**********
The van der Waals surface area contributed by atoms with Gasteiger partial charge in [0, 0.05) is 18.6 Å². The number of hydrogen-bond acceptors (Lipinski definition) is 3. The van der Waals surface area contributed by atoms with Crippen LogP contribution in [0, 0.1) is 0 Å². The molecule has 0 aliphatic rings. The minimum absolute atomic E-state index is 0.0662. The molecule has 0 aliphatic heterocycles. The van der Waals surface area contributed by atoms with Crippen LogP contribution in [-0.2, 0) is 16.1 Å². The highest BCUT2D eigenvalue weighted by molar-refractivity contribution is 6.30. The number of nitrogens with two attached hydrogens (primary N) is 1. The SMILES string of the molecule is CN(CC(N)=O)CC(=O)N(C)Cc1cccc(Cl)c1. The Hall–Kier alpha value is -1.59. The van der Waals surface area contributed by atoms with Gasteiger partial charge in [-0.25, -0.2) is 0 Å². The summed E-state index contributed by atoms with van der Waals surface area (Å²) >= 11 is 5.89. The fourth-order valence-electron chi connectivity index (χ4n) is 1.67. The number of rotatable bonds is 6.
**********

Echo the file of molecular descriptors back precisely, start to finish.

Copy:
The van der Waals surface area contributed by atoms with Gasteiger partial charge in [0, 0.05) is 18.6 Å². The number of hydrogen-bond acceptors (Lipinski definition) is 3. The van der Waals surface area contributed by atoms with Crippen LogP contribution in [0, 0.1) is 0 Å². The molecule has 0 aliphatic rings. The minimum absolute atomic E-state index is 0.0662. The molecule has 0 aliphatic heterocycles. The van der Waals surface area contributed by atoms with Crippen LogP contribution in [-0.2, 0) is 16.1 Å². The highest BCUT2D eigenvalue weighted by molar-refractivity contribution is 6.30. The number of nitrogens with two attached hydrogens (primary N) is 1. The SMILES string of the molecule is CN(CC(N)=O)CC(=O)N(C)Cc1cccc(Cl)c1. The Hall–Kier alpha value is -1.59. The van der Waals surface area contributed by atoms with Gasteiger partial charge in [-0.25, -0.2) is 0 Å². The summed E-state index contributed by atoms with van der Waals surface area (Å²) >= 11 is 5.89. The fourth-order valence-electron chi connectivity index (χ4n) is 1.67. The number of rotatable bonds is 6.